The binding the governments to keep their trade
The ‘Marrakesh Declaration of 15 April, 1994, affirmed that the results of the Uruguay Round would “strengthen the world economy and lead to more trade, investment, employment and income growth throughout the world”.
The WTO is the embodiment of the Uruguay Round results and the successor to the General Agreement on Tariffs and Trade (GATT). Those documents are essentially contracts binding the governments to keep their trade policies within agreed limits.
Out of the potential membership of 152 countries and territories, 76 governments became members of the WTO on its first day, with some 50 other governments at various stage of completion of their domestic ratification procedures and their terms of entry. India was one of the founder members of WTO (1995).
Not only does the WTO have a potentially larger membership than GATT (129 by the end of 1996), it also has a much broader scope in terms of the commercial activity and trade policies to which it applies.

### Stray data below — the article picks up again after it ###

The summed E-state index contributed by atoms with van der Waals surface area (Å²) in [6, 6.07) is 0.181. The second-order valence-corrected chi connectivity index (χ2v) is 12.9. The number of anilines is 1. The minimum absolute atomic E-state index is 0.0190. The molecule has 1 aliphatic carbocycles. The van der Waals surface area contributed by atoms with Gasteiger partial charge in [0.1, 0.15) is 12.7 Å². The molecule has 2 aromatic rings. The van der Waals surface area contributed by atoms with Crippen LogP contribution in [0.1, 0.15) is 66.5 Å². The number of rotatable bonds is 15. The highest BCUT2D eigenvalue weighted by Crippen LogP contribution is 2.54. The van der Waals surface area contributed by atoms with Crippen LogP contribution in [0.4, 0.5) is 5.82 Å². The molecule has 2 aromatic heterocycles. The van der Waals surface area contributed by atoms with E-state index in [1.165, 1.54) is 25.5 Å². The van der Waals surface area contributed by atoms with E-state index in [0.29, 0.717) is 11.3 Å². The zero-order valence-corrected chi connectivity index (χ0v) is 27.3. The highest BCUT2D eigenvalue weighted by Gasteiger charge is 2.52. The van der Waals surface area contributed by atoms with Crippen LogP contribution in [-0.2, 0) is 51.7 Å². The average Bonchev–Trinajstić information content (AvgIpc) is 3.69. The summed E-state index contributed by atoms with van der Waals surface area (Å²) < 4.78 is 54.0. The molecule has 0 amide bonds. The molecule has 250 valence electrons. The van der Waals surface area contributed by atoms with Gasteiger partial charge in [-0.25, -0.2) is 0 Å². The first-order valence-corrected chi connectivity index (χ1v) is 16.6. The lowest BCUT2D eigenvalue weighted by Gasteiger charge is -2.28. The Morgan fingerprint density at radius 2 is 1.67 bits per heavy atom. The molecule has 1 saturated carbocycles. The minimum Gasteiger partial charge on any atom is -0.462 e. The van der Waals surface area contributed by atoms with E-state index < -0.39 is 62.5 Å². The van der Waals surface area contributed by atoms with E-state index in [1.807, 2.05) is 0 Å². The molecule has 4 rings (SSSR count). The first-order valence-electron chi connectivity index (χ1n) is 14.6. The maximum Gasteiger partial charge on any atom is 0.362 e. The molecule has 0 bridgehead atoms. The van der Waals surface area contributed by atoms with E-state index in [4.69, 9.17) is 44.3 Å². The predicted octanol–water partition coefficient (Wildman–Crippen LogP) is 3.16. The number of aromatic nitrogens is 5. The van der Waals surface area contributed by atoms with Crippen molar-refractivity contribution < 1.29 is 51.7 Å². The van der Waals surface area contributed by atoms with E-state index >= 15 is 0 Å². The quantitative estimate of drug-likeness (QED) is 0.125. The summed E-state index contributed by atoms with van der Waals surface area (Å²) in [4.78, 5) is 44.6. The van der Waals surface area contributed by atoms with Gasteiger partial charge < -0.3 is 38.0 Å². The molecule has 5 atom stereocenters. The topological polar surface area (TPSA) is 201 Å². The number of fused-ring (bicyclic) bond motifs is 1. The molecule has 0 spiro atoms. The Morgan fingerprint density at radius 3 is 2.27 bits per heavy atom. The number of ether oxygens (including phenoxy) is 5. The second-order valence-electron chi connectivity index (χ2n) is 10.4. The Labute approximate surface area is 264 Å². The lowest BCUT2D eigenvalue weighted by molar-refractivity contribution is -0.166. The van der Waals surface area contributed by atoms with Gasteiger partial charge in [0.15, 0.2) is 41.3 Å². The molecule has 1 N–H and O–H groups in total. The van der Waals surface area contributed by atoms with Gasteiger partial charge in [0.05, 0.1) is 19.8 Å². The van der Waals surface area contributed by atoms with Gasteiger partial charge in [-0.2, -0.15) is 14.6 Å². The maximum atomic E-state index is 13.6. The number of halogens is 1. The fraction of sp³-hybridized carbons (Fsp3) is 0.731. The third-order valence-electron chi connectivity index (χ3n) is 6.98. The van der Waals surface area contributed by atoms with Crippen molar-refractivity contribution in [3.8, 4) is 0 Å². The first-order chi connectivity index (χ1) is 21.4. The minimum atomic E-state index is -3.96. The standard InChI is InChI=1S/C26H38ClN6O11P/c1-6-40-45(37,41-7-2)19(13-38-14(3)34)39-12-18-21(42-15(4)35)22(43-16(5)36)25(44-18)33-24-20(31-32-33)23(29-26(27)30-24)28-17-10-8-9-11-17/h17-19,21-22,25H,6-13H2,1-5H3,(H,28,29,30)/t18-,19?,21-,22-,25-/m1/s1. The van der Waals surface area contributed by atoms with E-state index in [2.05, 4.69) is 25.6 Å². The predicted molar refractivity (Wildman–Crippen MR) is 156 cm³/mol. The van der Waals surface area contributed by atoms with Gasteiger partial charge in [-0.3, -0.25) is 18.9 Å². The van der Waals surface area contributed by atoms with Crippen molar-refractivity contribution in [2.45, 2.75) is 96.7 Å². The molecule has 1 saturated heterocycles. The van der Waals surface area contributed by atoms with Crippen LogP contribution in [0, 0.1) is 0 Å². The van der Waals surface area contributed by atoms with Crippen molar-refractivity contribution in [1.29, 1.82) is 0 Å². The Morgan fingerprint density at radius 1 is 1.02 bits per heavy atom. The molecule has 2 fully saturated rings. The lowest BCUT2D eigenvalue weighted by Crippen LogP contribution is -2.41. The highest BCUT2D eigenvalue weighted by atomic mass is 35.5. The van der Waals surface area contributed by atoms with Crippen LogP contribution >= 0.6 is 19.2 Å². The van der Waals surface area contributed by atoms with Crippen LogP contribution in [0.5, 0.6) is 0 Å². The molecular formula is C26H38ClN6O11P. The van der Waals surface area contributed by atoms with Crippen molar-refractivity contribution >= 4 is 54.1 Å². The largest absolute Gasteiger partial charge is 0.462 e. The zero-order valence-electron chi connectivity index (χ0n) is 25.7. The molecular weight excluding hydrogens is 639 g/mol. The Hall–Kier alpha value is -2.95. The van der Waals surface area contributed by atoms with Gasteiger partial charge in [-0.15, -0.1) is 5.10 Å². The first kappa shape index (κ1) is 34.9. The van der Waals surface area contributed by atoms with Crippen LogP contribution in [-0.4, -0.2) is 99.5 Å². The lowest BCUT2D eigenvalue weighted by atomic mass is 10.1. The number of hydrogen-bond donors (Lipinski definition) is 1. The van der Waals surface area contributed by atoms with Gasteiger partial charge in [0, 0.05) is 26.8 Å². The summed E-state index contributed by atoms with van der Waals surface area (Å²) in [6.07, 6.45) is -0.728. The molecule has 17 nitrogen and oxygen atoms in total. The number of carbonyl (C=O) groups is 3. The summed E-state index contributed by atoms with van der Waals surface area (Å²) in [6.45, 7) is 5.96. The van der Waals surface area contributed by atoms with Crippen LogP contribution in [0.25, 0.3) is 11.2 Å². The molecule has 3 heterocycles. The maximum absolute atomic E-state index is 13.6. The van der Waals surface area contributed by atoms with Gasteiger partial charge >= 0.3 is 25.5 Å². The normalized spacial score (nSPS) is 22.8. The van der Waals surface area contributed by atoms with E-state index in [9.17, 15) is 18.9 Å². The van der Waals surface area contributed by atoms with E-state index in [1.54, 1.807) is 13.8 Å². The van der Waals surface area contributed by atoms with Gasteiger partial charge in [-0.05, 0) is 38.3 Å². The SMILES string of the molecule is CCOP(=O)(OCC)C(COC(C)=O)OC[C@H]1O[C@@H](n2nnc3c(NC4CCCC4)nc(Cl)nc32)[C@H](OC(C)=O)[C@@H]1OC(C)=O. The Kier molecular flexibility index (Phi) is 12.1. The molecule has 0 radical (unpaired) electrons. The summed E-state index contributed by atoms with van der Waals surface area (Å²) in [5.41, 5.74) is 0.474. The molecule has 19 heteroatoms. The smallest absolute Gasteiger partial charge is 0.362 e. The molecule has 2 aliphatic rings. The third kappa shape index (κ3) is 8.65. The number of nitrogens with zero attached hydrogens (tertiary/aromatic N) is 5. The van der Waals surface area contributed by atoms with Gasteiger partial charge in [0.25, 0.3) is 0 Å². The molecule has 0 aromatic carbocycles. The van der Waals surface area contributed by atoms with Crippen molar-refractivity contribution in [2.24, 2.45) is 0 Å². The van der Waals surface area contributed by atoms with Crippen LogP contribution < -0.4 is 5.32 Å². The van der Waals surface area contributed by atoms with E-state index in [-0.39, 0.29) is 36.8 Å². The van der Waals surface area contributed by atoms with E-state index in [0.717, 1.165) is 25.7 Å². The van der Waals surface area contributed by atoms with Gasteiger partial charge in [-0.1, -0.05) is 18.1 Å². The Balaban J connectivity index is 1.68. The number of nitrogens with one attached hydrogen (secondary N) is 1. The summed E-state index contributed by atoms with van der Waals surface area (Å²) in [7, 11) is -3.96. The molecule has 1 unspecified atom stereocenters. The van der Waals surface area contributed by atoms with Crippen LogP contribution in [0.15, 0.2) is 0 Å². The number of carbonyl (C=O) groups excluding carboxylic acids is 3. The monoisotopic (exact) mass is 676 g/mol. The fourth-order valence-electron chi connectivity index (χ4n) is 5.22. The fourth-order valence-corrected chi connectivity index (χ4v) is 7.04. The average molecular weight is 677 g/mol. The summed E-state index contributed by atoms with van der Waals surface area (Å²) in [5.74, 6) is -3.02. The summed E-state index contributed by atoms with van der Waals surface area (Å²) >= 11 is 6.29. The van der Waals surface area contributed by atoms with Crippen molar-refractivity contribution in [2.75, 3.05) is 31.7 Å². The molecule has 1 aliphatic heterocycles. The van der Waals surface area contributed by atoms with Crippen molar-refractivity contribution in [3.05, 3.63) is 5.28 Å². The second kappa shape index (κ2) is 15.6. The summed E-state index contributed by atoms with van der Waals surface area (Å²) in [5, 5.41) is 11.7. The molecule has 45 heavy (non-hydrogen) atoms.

The GATT applied only to trade in merchandise goods. The WTO covers trade in goods, services and “trade in ideas” or intellectual property. The system’s overriding purpose is to help trade flow as freely as possible.
The WTO is based in Geneva, Switzerland. Its essential functions are:
i. Administering and implementing the multilateral and plurilateral trade agreements which together make up the WTO
ii. Acting as a forum for multilateral trade negotiations
iii. Seeking to resolve trade disputes
iv. Overseeing national trade policies
v. Cooperating with other international institutions involved in global economic policy-making.